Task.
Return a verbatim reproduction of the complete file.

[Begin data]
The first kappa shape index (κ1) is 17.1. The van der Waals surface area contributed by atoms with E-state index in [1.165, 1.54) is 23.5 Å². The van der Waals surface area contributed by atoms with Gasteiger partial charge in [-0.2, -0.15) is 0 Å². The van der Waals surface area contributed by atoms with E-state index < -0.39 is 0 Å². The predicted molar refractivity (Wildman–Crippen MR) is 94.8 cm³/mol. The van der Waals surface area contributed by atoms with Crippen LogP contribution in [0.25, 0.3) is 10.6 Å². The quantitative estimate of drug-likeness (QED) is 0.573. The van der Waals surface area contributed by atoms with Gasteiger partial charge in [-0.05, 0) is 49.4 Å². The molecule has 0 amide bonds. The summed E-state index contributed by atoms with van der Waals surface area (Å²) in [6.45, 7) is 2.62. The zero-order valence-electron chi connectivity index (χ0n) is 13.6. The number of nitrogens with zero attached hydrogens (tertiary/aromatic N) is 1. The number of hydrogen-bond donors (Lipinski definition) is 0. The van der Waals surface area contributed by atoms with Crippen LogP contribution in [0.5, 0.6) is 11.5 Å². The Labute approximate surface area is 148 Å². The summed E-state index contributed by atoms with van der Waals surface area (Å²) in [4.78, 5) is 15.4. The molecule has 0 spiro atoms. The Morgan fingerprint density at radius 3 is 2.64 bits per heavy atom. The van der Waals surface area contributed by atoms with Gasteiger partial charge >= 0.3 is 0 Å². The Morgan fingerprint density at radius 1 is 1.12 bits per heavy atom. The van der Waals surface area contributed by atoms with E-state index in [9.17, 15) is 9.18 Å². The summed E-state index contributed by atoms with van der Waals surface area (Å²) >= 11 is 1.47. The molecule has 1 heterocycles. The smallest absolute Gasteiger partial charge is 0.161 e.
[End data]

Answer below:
The first kappa shape index (κ1) is 17.1. The van der Waals surface area contributed by atoms with E-state index in [1.165, 1.54) is 23.5 Å². The van der Waals surface area contributed by atoms with Gasteiger partial charge in [-0.2, -0.15) is 0 Å². The van der Waals surface area contributed by atoms with E-state index < -0.39 is 0 Å². The predicted molar refractivity (Wildman–Crippen MR) is 94.8 cm³/mol. The van der Waals surface area contributed by atoms with Crippen LogP contribution in [0.25, 0.3) is 10.6 Å². The quantitative estimate of drug-likeness (QED) is 0.573. The van der Waals surface area contributed by atoms with Gasteiger partial charge in [-0.05, 0) is 49.4 Å². The molecule has 0 amide bonds. The summed E-state index contributed by atoms with van der Waals surface area (Å²) in [6.45, 7) is 2.62. The zero-order valence-electron chi connectivity index (χ0n) is 13.6. The number of nitrogens with zero attached hydrogens (tertiary/aromatic N) is 1. The number of hydrogen-bond donors (Lipinski definition) is 0. The van der Waals surface area contributed by atoms with Crippen LogP contribution in [0.5, 0.6) is 11.5 Å². The Labute approximate surface area is 148 Å². The summed E-state index contributed by atoms with van der Waals surface area (Å²) in [4.78, 5) is 15.4. The molecule has 0 spiro atoms. The Morgan fingerprint density at radius 3 is 2.64 bits per heavy atom. The van der Waals surface area contributed by atoms with Gasteiger partial charge >= 0.3 is 0 Å². The Morgan fingerprint density at radius 1 is 1.12 bits per heavy atom. The van der Waals surface area contributed by atoms with E-state index in [9.17, 15) is 9.18 Å². The summed E-state index contributed by atoms with van der Waals surface area (Å²) >= 11 is 1.47. The molecule has 1 heterocycles. The smallest absolute Gasteiger partial charge is 0.161 e.